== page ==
The Gulf of Mexico hosts the vast majority of the nation’s offshore drilling activity. But the eastern third of the Gulf has long been off limits, due both to Florida’s opposition and military activity that could conflict with drilling.
Nonetheless, the oil industry sees the eastern Gulf as its top prospect. Drillers have a good idea of the oil and gas potential there, and the infrastructure for drilling is established.
Congress has banned drilling in the eastern Gulf through 2022. Zinke’s proposal last week envisions starting auctions for drilling rights there in 2023.
Zinke stressed to reporters that he is listening to objections from Scott and others.
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“We’re going to listen to the voices of communities, of all of the stakeholders. So I look forward to having a dialogue with Gov. Scott.”
White House press secretary Sarah Huckabee Sanders emphasized later in the day that the administration would listen to Scott, who has met with Trump multiple times.
“Our goal certainly isn’t to cross Gov. Scott. We have a great relationship with him,” she told reporters.
Nelson has taken a leading role in fighting drilling or anything he perceives as a slippery slope toward drilling since at least the 1980s, when he was in the House.
“Sen. Nelson has always been a staunch opponent of any effort to either open up Florida’s waters to offshore drilling or to undermine regulations,” Moncrief said.
“He’s been there from the get-go, which is not true of Gov. Scott.”
Scott has promised to meet with Zinke on the matter to try to get waters near Florida out of the drilling plan.
When Zinke opened up public comments on a potential new drilling plan last year, Scott’s Department of Environmental Protection raised concerns with drilling near Florida.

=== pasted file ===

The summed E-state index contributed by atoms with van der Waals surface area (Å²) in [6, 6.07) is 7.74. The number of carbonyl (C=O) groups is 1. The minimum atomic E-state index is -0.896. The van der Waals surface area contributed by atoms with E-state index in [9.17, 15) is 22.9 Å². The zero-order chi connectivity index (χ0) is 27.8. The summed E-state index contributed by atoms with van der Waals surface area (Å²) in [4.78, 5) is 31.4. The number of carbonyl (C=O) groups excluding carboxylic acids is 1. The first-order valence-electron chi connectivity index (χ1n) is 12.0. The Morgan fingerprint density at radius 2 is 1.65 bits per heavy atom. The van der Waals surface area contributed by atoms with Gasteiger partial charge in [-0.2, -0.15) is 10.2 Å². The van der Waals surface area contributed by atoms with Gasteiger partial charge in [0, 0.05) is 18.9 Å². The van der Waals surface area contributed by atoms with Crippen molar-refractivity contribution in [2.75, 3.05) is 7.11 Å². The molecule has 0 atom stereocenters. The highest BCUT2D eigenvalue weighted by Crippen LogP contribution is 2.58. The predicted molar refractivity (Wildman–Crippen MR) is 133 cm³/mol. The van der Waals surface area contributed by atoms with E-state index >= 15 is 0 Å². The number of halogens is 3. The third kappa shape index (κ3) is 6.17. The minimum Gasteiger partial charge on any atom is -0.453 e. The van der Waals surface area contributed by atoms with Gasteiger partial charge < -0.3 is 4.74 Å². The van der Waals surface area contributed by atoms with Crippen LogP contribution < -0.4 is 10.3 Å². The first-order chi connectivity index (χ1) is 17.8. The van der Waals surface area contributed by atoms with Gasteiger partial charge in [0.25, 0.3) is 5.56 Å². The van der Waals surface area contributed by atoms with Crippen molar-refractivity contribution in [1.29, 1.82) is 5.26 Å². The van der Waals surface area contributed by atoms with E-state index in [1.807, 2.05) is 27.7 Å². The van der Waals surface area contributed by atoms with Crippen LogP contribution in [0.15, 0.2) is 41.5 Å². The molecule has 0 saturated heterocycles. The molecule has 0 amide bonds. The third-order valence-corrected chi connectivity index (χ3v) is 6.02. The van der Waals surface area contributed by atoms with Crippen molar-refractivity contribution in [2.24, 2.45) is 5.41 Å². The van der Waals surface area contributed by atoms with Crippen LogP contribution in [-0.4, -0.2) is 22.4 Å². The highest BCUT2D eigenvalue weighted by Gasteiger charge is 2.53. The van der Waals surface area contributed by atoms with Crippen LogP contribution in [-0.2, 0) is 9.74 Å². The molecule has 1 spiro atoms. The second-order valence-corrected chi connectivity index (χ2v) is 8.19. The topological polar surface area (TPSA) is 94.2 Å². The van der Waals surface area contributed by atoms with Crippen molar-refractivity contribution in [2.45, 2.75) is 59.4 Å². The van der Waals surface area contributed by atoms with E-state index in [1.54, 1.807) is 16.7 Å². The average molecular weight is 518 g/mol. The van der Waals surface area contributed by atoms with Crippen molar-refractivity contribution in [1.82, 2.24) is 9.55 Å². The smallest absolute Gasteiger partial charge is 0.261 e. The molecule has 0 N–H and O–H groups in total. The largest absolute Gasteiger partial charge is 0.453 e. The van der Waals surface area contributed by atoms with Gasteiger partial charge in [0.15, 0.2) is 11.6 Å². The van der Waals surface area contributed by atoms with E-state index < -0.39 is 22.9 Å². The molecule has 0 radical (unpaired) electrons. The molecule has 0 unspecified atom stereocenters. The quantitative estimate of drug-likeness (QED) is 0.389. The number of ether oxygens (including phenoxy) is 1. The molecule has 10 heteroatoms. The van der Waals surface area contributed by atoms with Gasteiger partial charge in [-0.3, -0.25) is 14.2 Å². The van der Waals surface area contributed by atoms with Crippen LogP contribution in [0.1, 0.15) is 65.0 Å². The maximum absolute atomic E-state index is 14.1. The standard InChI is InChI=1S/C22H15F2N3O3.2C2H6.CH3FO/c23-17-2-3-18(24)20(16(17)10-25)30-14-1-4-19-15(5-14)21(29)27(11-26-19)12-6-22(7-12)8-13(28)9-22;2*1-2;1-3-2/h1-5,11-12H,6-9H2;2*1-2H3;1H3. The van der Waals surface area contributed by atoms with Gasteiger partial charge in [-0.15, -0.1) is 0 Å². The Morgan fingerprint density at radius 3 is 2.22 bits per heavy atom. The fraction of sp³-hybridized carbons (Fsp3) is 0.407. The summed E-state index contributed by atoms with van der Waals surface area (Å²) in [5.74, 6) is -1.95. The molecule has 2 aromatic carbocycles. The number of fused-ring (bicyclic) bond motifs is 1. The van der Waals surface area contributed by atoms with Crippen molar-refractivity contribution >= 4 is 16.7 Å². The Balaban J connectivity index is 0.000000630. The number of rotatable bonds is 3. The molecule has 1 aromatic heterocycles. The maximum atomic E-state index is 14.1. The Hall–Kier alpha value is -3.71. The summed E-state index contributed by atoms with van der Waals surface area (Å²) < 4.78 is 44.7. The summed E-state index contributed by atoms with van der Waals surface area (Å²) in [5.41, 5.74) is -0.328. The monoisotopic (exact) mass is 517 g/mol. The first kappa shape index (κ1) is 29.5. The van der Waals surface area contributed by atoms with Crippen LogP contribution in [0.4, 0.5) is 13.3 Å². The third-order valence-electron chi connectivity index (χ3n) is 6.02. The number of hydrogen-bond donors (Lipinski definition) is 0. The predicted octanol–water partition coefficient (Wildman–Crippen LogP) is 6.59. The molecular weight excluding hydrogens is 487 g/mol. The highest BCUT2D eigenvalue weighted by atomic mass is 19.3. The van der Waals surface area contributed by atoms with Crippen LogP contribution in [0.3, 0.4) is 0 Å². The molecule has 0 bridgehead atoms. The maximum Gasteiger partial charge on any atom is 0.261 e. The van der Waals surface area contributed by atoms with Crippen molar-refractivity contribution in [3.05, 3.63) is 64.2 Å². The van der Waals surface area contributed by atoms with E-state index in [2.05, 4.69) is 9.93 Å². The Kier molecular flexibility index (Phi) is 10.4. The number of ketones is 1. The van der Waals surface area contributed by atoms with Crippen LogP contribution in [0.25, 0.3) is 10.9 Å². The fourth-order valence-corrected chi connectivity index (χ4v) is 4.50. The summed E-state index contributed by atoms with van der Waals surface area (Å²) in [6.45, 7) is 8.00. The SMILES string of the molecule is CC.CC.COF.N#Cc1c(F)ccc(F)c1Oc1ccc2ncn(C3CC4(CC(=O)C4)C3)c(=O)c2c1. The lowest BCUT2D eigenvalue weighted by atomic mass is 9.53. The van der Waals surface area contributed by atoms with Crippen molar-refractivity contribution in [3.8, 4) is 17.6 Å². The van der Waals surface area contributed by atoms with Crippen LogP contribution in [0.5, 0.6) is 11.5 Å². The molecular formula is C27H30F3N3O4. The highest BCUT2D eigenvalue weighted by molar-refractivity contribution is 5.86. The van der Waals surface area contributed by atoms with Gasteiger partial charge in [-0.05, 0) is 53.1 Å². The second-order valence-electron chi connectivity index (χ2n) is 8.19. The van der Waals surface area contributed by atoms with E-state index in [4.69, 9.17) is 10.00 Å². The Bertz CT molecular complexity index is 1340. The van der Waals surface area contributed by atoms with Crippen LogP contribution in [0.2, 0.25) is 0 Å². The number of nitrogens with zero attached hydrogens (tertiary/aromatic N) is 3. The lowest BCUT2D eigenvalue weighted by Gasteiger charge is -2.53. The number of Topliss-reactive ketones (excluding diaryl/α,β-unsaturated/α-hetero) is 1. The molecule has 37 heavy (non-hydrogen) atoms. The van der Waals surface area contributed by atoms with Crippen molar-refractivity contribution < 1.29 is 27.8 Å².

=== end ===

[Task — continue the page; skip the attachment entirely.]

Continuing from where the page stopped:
“The state remains concerned about the effects of [outer continental shelf] oil and gas activities on marine and coastal environments and the sensitive biological resources and critical habitats associated with them as well as the military activities critical to the nation’s security,” the department wrote in August.
Zinke’s plan proposes drilling on Florida’s Atlantic coast as well, a prospect that is seen as less likely, though it would hit similar opposition if it proceeded.
Scott’s opponents accuse him of flip-flopping on drilling.
In 2010, when he was governor-elect, Scott seemed to support opening that area up, saying he “absolutely” disagreed with then-President Obama’s decision not to pursue any eastern Gulf drilling through 2017.
“I believe we have to become energy independent,” he said at the time, according to the Miami Herald. “Offshore drilling is an option.”
Scott spokeswoman Lauren Schenone defended his record on drilling.
“The governor has been consistently clear that he would never support anything that would harm Florida’s environment,” she said.
Mac Stipanovich, a Republican consultant in Florida, said Scott’s ties to Trump might be his main issue when it comes to drilling.
“The governor and senator elections are going to be a referendum on Donald Trump. To the extent that Floridians can be further incensed by the offshore drilling decision against Donald Trump, then it will be to Nelson’s benefit and disadvantage the governor,” Stipanovich said.
“Scott may be a little more vulnerable to it, because he has lunch or dinner with some frequency with the president,” he said. “But he’s thus far failed to move the president on this important issue.”
Stipanovich said Scott has gone out of his way to show he’s opposed to drilling, but as a governor close to Trump, he’s still going to be expected to bring results.
“Other than dousing himself in gasoline and setting himself on fire, I think he’s doing what is expected of him,” he said.